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Posts Tagged ‘witness-watch-wait’


Matthew 18:1-5The Greatest in the Kingdom

first shall be last

James Tissot: The First Shall Be Last

Friday, November 18, 2022

Once more we read the stupefying mystery that the greatest will be least and the least, greatest. For humans this is a difficult saying. It runs counter to our sense of logic; it runs against our tendency to self-preserve, to survive. Yet it is what we must hear. Our proper relationship with God is to be child-like, not childish. We are to go to our creator with our problems and our woes. God, being merciful and just, will see to our needs and is open to discussing our wants. We are to be humble. We are to be trusting children.

In Psalm 45 The Mighty One rides out to justify truth, humility and righteousness. It was very likely composed as a song for a royal wedding because the imagery speaks to a proper, joyful and humble relationship. We might pray this Psalm when we seek humility. It reminds us that the faithful need not fight; they only need to stand and witness. It reminds us that we must leave our accustomed comfort zone to seek another, better place. Today we spend time with this psalm and these verses from Matthew as we reflect on our relationship with God, our relationships with those we love, and our attitude about those we fear.


A favorite from January 8, 2008. 

Image from: https://www.brooklynmuseum.org/opencollection/objects/4518

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James 4:11-12: Honoring the Message

Friday, October 21, 2022stone-heart

Don’t bad-mouth each other, friends. It’s God’s Word, his Message, his Royal Rule, that takes a beating in that kind of talk.

And this is the Law that Jesus bring to us, The Law of Love. No matter what we hear or see, we must continue to do as Jesus does. Speak well of others, even when we find it difficult to do so.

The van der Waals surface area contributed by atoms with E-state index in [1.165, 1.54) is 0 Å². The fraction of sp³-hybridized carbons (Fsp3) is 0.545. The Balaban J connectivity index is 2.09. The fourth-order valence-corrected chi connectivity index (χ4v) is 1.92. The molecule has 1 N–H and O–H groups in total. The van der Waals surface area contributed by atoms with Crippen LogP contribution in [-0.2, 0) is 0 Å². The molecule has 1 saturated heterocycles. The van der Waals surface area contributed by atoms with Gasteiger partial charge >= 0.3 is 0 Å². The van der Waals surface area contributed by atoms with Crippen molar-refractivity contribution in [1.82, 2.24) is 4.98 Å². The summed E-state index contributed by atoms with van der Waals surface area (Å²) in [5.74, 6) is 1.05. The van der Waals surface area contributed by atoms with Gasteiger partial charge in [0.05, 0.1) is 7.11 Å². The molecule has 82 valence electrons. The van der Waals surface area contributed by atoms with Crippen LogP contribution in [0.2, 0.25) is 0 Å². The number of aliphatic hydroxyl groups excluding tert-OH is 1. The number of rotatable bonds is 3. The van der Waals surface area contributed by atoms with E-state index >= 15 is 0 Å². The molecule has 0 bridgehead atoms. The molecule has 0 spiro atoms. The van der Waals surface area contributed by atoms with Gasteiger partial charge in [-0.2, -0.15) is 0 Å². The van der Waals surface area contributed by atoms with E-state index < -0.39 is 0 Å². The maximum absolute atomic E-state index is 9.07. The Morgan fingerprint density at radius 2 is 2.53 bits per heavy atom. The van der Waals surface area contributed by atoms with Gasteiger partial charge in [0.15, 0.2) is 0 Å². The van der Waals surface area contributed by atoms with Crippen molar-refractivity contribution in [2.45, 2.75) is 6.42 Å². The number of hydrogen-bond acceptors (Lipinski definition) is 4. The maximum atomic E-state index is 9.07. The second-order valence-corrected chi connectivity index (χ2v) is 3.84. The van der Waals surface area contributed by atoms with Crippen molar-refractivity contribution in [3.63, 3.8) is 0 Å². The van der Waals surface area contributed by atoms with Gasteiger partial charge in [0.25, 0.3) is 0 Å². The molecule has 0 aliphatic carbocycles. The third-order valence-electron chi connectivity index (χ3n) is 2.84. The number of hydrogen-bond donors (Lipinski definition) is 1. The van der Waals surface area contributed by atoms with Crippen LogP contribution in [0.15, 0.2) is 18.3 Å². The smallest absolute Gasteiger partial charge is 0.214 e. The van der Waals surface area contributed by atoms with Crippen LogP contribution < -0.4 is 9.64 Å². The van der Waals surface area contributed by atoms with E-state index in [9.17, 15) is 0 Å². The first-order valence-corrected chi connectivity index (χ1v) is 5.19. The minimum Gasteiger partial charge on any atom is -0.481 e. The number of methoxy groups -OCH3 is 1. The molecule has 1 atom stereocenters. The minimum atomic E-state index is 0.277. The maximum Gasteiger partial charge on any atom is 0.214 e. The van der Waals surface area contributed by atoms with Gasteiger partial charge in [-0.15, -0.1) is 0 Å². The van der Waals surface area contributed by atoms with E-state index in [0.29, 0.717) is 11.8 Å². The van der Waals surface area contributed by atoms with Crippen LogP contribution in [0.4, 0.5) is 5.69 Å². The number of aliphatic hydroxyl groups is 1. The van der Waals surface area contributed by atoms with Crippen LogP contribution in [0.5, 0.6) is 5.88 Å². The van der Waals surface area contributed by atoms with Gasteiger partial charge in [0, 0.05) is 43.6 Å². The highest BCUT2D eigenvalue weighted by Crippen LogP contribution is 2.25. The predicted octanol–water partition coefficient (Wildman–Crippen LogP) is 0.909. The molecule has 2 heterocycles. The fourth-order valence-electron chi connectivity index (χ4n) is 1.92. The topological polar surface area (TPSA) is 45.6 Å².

You’re supposed to be honoring the Message, not writing graffiti all over it.

And this is the message that the Spirit creates in us. No matter how deeply we feel the injustices of the world, we are to witness, watch and wait on the Spirit.

God is in charge of deciding human destiny. Who do you think you are to meddle in the destiny of others?

And this is James’ message to us. Not that our lives are predestined and predetermined, but that our lives are integral parts of God’s marvelous plan for creation. No matter the harm we experience, God will turn all injury, maltreatment and sorrow to goodness. No matter the darkness, Jesus brings light sufficient to pierce it. No matter the appearance of our individual and collective lives, the Spirit has only healing and transformation in mind for our hearts of stone. Jesus shows us how to soften our hearts and unbend our stiff necks in order to hear God’s message. Let us honor this message today.

When we compare varying versions of these two verses and listen for the words of the Spirit, we allow God’s message to visit us today. 


Image from: http://girltomom.com/nature/hearts-in-nature

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Mark 13:32-37: The Need for Watchfulnesslittle boy praying

Monday, August 29, 2022

Today in our journey through the Gospel of Mark, we reflect on what it means to wait for the Lord. 

Christians are recognized, collectively and individually, for their willingness to Witness, Watch and Wait. Will the master recognize us when he comes?

Our waiting is to be an active time of Witness, not a time for passive sitting and listening. It is a time for speaking when we are called to speak, being patient when we are called to patience, rebuking when we are called to rebuke, making amends when we see we have transgressed our covenant, pardoning and being pardoned, loving and being loved. It is a time of putting on the armor of God so that we might be able to stand firm, as St Paul tells us in Ephesians 6.  It is a time for standing fast with loins girded for battle, clothed with righteousness and our feet shod in readiness for the gospel of peace.  We must hold faith as a shield, wear the helmet of salvation, and take up the sword of the Spirit, which is the Word of God. 

How are we clothed? What protection do we step behind or put on? What do we see as important for ourselves? How do we communicate this to the others? Will Jesus recognize us when he comes?

Watchfulness, for one who follows Christ is not optional, it is not quiet, it is not an inert state in which we sit idly waiting for Jesus.  Indeed, as Jesus himself tells us, you do not know when the master of the house is coming. 

Will he recognize us when he arrives?


Image from: http://parakaleomoms.blogspot.com/2012_06_01_archive.html